Finally, CMS’ July 2022 “Reinforcement of EMTALA Obligations Specific to Patients who are Pregnant or are Experiencing Pregnancy Loss” guidance reminds hospitals of their existing obligations under EMTALA. Specifically, CMS clarifies that EMTALA preempts state laws prohibiting abortion without an exception for the life and health of the pregnant individual. Further, the guidance specifies that state actions against a physician performing a stabilizing abortion under an emergency medical condition also would be preempted by EMTALA.
However, just one month after the guidance was published, two cases reached opposite conclusions regarding the question of whether EMTALA can preempt state law.
In United States v. Idaho, a federal judge struck down Idaho’s strict abortion ban, which criminalized abortions provided in emergency medical contexts, as a violation of EMTALA. In other words, EMTALA was determined to preempt Idaho’s state law. In contrast, the federal judge in Texas v. Becerra prevented the enforcement of CMS’ EMTALA Guidance in Texas. The judge determined that there is currently no direct conflict between EMTALA and Texas law, and struck down the CMS EMTALA Guidance as unauthorized.
Despite HHS’ efforts to find new applications of old federal laws in the post-Dobbs fight for reproductive justice, clear gaps remain.
Rather than relying on old laws, lawmakers also have introduced new bills that provide stronger protections for reproductive health privacy and access.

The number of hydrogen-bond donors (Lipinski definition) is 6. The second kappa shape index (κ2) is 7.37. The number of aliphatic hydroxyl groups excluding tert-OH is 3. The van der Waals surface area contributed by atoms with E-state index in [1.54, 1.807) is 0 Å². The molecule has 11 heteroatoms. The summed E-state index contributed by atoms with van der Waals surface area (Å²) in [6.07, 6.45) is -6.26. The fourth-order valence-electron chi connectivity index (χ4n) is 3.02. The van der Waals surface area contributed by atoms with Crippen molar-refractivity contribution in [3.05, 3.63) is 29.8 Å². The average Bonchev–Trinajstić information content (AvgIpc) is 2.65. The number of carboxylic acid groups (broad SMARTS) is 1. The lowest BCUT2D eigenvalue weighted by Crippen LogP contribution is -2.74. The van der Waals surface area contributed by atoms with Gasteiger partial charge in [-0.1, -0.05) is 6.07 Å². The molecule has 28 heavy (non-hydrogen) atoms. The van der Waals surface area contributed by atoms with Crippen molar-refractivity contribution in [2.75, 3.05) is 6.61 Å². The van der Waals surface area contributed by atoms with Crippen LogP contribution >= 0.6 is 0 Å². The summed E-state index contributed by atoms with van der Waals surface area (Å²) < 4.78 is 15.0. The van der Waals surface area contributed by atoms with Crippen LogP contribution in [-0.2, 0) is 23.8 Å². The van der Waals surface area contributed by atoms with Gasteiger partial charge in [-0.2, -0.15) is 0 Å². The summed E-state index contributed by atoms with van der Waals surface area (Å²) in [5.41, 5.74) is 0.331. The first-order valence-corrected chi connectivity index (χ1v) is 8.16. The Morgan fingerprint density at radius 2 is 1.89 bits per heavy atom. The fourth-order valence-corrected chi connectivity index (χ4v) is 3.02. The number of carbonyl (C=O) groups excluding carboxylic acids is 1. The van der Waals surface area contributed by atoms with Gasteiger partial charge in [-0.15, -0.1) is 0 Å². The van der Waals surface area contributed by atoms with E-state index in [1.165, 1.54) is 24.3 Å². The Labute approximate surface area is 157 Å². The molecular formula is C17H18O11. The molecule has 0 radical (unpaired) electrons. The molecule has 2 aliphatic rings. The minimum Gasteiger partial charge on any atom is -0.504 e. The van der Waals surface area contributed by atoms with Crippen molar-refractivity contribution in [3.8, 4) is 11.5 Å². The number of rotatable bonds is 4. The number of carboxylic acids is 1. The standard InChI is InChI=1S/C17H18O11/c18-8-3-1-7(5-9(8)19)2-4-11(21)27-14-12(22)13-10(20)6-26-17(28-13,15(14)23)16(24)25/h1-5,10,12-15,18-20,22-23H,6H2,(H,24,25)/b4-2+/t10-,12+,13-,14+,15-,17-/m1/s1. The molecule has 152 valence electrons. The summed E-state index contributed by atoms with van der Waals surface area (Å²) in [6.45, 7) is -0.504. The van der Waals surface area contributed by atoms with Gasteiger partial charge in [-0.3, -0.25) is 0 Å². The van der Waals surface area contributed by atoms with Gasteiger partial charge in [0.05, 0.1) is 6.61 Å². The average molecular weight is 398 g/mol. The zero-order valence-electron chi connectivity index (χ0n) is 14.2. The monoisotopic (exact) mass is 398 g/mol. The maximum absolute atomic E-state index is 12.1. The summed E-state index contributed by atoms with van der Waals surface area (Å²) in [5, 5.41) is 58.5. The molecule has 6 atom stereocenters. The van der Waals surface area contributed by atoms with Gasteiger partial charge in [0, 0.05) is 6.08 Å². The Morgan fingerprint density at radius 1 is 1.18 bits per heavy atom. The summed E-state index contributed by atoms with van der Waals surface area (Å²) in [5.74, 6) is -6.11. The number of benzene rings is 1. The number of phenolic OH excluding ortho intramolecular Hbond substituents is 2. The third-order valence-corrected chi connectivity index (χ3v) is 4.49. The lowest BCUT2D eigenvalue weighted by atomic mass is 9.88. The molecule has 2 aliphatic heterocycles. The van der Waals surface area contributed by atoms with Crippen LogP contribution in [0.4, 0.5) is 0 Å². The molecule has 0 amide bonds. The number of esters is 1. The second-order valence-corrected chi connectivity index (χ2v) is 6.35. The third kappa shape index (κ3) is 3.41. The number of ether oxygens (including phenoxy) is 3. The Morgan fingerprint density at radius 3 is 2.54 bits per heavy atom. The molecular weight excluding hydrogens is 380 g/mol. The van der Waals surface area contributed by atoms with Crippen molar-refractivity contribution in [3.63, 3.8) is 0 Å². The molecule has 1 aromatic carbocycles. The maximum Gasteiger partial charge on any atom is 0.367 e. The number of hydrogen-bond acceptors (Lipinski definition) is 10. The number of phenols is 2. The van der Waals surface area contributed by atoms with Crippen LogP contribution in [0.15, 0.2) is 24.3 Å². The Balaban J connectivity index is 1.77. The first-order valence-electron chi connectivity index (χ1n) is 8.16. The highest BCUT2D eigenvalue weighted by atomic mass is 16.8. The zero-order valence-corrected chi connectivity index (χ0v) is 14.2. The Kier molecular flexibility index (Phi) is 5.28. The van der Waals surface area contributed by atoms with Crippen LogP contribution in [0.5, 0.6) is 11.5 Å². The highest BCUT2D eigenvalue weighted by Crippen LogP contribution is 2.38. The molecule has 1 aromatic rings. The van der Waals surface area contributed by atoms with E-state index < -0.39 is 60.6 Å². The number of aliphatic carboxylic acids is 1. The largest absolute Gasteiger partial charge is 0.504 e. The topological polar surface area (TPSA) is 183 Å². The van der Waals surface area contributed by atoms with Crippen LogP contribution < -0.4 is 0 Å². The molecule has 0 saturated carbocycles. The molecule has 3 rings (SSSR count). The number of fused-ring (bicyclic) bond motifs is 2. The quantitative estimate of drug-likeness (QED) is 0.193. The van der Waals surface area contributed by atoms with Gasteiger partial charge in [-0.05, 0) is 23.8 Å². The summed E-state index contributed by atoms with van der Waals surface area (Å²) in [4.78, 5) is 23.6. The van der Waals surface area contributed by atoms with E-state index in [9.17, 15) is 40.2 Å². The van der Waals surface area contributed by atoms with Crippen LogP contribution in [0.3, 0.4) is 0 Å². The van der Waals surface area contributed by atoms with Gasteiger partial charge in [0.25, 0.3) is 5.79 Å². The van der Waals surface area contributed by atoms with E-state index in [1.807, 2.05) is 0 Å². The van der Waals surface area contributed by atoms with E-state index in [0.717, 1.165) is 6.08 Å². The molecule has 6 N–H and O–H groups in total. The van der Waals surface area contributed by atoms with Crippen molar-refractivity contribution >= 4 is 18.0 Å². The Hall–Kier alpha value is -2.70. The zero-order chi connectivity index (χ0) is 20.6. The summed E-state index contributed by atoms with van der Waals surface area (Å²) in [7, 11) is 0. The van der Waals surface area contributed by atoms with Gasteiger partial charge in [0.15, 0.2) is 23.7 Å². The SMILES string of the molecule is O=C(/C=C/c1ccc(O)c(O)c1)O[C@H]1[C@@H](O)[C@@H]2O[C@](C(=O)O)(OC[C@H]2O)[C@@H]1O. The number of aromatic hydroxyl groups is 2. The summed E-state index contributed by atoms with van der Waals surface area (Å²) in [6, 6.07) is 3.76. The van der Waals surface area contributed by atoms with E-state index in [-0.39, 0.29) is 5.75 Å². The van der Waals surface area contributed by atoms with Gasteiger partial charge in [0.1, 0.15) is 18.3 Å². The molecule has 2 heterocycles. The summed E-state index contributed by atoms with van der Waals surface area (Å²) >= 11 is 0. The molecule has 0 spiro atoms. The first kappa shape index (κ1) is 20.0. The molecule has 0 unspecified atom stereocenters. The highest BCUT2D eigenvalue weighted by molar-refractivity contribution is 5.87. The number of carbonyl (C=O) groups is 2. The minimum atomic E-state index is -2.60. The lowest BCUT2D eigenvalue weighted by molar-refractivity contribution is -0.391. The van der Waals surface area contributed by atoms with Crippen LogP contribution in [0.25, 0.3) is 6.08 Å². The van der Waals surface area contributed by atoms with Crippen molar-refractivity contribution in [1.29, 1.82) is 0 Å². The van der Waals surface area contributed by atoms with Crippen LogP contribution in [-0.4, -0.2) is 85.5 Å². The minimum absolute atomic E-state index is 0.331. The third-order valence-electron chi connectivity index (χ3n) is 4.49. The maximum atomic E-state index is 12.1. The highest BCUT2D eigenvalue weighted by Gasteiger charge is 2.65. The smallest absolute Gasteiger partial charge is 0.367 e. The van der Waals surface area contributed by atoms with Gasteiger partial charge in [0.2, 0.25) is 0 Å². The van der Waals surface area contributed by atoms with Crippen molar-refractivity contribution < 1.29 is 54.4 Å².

The My Body, My Data Act is a proposed federal bill that would extend privacy protections to data collected by mobile applications, cell phones, and search engines (entities not currently covered by HIPAA). Further, the Act directs the Federal Trade Commission (FTC) to enforce these protections and would create a private right of action for individuals to hold regulated entities liable for privacy violations. Another federal bill introduced by Sen. Elizabeth Warren (D-MA), the “Health and Location Data Protection Act,” would ban the sale of sensitive health and location data by third-party data brokers. The Act would similarly rely on the FTC for its enforcement.
While the three HHS guidances discussed provide important clarification for existing federal laws, they also illuminate those laws’ shortcomings in the post-Dobbs context. New federal bills are needed to address the privacy gaps left by HIPAA and the challenges in reproductive health care access, even under EMTALA. These bills could also provide guiding frameworks for new state laws, which may broaden the scope of reproductive justice protections moving forward.
Thanks to Joelle Boxer and Rachel Landauer for their valuable discussions.